Viaduct an Engineering Marvel
On September 11, 1987, the Linn Cove Viaduct—part of the Blue Ridge Parkway—was completed in Avery County. Internationally recognized as an engineering marvel, the curved bridge spans 1,243 feet and hugs an especially sensitive area of Grandfather Mountain.
Construction began in 1979 and cost about $10 million. The S-curve bridge consists of more than 150 precast individual segments joined together on Grandfather Mountain with epoxy glue and tension cables. Each of the segments weighs about 50 tons and is a different shape; only one is square and straight.
To minimize damage to the environment, the bridge served as its own building platform. Workers placed one segment after another using the bridge as their access road. As a consequence the viaduct proved that bridges could both achieve their transportation function and preserve the environment at the same time.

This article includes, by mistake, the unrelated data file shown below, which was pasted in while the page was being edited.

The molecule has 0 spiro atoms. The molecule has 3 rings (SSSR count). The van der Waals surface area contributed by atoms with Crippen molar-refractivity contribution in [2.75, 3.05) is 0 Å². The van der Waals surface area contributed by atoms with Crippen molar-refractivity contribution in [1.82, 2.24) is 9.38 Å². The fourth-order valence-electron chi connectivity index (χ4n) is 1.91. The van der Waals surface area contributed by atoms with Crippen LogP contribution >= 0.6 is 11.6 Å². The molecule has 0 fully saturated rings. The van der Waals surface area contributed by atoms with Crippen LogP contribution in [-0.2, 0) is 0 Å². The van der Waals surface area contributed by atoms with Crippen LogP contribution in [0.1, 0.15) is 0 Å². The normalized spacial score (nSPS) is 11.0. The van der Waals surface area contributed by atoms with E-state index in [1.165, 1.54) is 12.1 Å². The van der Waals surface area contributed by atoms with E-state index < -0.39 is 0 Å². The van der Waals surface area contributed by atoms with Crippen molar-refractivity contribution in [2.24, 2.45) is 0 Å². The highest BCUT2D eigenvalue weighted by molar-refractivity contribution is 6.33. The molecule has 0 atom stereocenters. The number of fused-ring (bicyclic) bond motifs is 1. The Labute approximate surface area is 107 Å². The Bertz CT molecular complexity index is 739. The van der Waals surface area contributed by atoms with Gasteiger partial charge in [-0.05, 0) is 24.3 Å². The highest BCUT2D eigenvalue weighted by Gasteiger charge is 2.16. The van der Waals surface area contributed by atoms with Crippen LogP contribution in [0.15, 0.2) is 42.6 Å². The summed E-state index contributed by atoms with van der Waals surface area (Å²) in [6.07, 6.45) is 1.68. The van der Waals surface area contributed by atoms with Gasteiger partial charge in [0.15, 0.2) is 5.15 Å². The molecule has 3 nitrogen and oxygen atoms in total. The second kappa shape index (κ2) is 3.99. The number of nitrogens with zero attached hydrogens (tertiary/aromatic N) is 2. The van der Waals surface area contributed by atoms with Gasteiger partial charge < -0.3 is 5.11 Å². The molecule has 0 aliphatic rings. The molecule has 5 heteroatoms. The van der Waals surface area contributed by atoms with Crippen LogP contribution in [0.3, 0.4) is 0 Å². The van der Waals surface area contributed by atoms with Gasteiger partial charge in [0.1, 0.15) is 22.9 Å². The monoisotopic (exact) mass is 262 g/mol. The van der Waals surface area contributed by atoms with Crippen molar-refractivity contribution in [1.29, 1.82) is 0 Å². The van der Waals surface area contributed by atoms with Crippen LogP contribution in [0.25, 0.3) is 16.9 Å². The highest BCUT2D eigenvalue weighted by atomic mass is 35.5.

Since its opening, the viaduct has received numerous design awards including a Presidential Design Award in 1984 and the American Consulting Engineers Council Award for Engineering Excellence in 1985. It is operated by the National Park Service as part of the Blue Ridge Parkway.
Other related resources:
- Blue Ridge Music from the N.C. Arts Council
- Driving Through Time: The Digital Blue Ridge Parkway, a project of UNC-Chapel Hill with support from the State Archives
- “That Magnificent Army of Youth and Peace”: The Civilian Conservation Corps in North Carolina, 1933-1942 from North Carolina Historical Publications
- The Western Regional Archives
- Works Projects in North Carolina, 1931-1944, an online exhibit from the State Archives
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